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Exiled after detention and torture, I am now waiting for Patrick

An interview to Maydan member Ibrahim Heggy, originally published in Italian on Redattore Sociale by Alice Facchini. Ibrahim Heggi is the European spokesman of the 6th of April Movement: after 21 days of detention, in 2008 he moved to Milan, and today he cannot return to his country because it would be too dangerous. “The same fate could happen to Patrick after his release.”

“Many political prisoners, after liberation, are let go abroad, then at trial they are sentenced so heavy penalties that they can no longer return to Egypt. In fact, they rather take the road to exile. This is what could probably happen to Patrick if he were released”. A human rights activist, 37 years old, a degree in mechanical engineering, Ibrahim Heggi lives today in Milan, Italy, and works as a cultural mediator. He is the European spokesman for the 6th of April Movement, which was created to support the workers of El-Mahalla El-Kubra during the 2008 great general strike against Mubarak’s regime. Since then, the movement has been fighting alongside Egyptian citizens to demand greater freedoms and protect their rights: among other things, the group demands the release of yet another political prisoner under the regime’s detention, Patrick Zaki, the Egyptian student from the University of Bologna arrested on the 7th of February 2020 while in Egypt, and currently in Cairo’s Tora prison, on charges of terrorism and subversion.

“I myself spent twenty-one days in Egyptian prisons, after the great demonstrations of 2008: I was threatened, beaten, tortured – says Ibrahim. I went through a devastating experience on a psychological level, but nothing compared to the tortures that take place today under Al-Sisi’s regime, which are much more ferocious. Compared to today’s practices, the climate under Mubarak was more open and in a certain sense more tolerant. Since Al-Sisi has been in power, everyone who has anything against the military regime has to pay: Islamists, communists, nationalists, journalists, lawyers, researchers… no matter who they are, anyone who talks about human rights is slaughtered”.

Once free, Ibrahim left Egypt, taking the path of a voluntary exile. “I remember my father saying to me: ‘You’re going about it the wrong way: if you really want to change the world, you have to get out of this country’.”

So, he packed his bags and moved to Italy, where his sister already lived. Since then, he has only returned to Egypt once, in August 2011, to closely follow the revolutionary ferment taking place after Tahrir Square’s occupation. “I had decided it was time to come back – he explains – I missed the square, I missed that moment in life. And yet, I immediately realized that in those last three years the situation had got even worse: human rights violations were more serious, the repression harder, and the army was shooting at young people in the streets”.

So, on September 11, 2011 Ibrahim returns to Italy, this time to never come back: “I haven’t seen my parents since then – he says. My family is not safe, I know I am also ‘controlled’ from a distance and so I always keep a low profile on social networks. I continue to do activism but staying in the shadows, I don’t look for visibility”. Ibrahim does not have any charges pending against him, but he has received clear and strong recommendations from friends and lawyers, who advised him not to go back. Especially after the murder of Giulio Regeni, since he has been cooperating in the investigations.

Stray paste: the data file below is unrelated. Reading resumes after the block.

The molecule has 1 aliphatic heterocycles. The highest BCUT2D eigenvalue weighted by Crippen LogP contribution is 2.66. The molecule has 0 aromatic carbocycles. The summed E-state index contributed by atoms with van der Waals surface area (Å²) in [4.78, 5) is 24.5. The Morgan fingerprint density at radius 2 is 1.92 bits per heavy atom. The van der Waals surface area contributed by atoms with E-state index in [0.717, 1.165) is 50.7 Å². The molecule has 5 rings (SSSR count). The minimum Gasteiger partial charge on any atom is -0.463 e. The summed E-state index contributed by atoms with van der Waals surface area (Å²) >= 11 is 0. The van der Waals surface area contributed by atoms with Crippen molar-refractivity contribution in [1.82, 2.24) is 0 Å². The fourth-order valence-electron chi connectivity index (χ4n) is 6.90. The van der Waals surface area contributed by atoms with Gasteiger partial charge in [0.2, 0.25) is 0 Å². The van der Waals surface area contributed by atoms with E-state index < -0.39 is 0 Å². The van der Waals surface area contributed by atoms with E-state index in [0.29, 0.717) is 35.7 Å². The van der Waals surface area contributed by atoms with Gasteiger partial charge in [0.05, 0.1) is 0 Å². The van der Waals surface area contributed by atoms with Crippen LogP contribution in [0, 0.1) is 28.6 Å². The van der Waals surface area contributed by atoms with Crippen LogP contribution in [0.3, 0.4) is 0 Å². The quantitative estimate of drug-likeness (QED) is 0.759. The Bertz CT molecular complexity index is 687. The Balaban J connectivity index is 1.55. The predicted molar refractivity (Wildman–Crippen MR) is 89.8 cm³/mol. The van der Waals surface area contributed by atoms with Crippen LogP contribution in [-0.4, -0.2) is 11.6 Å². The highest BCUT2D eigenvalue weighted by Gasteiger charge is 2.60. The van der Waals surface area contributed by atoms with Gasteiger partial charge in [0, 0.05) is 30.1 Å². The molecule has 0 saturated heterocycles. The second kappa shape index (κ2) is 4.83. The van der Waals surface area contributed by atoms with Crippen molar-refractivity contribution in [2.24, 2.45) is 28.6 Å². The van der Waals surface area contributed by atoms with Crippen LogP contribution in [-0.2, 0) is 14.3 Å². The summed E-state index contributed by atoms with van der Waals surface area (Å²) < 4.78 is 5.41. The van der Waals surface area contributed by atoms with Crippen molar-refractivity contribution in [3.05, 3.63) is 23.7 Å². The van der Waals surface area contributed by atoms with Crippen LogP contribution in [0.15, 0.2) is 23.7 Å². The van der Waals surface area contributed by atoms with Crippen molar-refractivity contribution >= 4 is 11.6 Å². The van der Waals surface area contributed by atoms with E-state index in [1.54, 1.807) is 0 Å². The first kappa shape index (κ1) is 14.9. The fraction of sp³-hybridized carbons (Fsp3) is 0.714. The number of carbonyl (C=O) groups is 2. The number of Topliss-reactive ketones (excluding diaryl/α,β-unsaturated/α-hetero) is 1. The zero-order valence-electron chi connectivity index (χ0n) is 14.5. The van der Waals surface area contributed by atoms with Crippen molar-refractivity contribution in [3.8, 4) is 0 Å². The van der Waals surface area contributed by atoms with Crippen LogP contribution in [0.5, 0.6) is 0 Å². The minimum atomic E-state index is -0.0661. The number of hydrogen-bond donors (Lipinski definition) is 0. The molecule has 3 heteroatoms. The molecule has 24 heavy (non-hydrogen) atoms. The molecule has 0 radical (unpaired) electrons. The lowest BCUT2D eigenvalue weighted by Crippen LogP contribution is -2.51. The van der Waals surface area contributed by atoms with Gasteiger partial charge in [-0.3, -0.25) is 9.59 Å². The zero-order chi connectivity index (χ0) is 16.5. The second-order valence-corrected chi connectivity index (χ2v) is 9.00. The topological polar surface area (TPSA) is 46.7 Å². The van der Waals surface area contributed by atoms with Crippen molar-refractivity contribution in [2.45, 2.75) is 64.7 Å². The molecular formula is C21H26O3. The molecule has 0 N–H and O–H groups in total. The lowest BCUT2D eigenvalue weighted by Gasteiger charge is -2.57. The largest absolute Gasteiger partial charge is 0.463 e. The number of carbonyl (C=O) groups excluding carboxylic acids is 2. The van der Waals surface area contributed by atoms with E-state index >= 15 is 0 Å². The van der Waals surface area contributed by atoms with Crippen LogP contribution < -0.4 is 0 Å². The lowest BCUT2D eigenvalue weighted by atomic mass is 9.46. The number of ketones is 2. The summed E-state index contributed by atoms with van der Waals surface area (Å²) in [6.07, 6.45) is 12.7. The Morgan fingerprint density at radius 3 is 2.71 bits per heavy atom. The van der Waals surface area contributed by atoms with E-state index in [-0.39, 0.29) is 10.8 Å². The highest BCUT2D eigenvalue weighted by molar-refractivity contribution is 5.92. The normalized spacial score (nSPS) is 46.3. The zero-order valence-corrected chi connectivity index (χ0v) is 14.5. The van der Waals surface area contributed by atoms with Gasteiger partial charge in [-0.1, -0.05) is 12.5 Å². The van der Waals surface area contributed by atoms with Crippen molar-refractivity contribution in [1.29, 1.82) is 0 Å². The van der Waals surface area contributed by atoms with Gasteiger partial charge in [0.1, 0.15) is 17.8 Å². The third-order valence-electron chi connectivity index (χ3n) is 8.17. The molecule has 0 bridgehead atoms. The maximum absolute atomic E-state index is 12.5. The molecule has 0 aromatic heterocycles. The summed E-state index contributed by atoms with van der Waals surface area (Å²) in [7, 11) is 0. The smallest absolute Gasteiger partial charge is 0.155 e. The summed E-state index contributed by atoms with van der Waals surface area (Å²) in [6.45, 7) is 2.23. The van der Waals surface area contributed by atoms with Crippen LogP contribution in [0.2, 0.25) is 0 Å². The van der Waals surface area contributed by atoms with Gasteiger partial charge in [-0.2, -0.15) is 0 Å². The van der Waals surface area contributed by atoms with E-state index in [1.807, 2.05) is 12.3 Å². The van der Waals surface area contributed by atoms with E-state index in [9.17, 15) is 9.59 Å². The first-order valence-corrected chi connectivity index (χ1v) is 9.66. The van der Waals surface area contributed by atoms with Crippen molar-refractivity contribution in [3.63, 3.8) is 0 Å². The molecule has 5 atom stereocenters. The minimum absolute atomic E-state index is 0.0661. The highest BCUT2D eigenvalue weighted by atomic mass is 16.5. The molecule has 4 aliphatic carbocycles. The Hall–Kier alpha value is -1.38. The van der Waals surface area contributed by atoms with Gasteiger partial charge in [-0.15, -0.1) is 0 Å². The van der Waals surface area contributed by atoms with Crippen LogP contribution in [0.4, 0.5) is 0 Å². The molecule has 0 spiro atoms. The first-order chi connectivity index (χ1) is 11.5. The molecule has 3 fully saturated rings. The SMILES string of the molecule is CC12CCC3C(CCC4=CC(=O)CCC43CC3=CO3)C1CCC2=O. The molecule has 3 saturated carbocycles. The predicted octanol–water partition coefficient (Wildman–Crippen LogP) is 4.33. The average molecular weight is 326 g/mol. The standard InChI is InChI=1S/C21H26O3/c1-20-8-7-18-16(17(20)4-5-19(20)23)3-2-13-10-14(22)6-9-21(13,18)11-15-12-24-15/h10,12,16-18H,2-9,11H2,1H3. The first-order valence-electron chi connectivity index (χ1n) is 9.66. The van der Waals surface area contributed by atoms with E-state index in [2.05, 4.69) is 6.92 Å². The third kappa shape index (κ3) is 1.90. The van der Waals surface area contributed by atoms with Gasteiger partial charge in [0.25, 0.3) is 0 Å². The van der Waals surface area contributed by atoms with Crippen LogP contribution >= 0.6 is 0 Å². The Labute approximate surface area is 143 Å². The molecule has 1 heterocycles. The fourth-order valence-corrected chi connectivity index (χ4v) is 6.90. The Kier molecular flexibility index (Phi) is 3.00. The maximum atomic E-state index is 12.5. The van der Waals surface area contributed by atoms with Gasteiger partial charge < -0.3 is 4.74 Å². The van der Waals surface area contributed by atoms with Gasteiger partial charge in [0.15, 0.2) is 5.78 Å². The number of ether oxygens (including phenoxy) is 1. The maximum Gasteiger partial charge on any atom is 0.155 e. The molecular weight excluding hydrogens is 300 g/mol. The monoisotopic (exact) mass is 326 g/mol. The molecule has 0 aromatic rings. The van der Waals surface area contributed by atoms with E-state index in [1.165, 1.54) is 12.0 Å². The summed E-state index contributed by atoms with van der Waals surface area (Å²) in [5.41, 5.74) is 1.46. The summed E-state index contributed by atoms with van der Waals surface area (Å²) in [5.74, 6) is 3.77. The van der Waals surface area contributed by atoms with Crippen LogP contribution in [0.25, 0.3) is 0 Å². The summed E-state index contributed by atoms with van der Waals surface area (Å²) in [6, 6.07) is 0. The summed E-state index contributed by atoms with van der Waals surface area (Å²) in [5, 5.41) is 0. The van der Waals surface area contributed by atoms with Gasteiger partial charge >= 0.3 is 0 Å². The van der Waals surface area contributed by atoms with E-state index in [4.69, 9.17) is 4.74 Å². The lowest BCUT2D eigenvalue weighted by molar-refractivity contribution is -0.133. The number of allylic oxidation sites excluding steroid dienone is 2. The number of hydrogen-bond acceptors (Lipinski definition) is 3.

“It is the same thing that could happen to Patrick after his liberation: the regime follows this strategy – he explains. Egyptians are arrested, they live a very traumatic experience in prison, then they are freed as if it were a gesture of grace by the president. Once you are out, you begin receiving more or less direct messages that ‘invite’ you to go abroad: they push your boss to fire you, mount media campaigns against you, exclude you from your political party, damage your economic activity… In short, they make scorched earth around you. Sometimes, there are also physical attacks, beatings, or telephone threats: ‘Either you leave, or you’ll be killed’. You then end up expatriating, and in the meantime the judicial process goes on: after a few months, the sentence arrives, usually very heavy, and so you can never go back home”.

This is what happened to Ahmed Samih, director of Al-Andalus Institute for Tolerance and Anti-violence Studies, who in 2012 during a trip to Uganda was warned not to return to Egypt, because he would risk arrest. In 2016, it was then the turn of the physician Taher Mokhtar, who after months of imprisonment had to escape to Lebanon and then to France: a sentence of 10 years of detention weighs on him. In the same year, it was also the turn of Ahmed Said, poet and human rights defender, who was released from prison with a presidential amnesty and moved to Germany. Since then he has not been able to return, but he has continued to be highly active on social issues. Soon, however, the repercussions came: they arrested his mother and released her only a few days after Ahmed stopped posting critical content on Internet.

“There are, alas, a lot of stories like these, and Patrick Zaki could become yet another one – concludes Ibrahim. Anyway, we Egyptians who live abroad continue to fight, as we can, even from afar. For some racist Italian people, I am just a foreigner who should go back home, for the Egyptians instead I am a spy of the Italians who discloses the regime’s repressive methods. I feel like just a world’s citizen, defending human rights beyond borders and nations”.

August 3, 2020.

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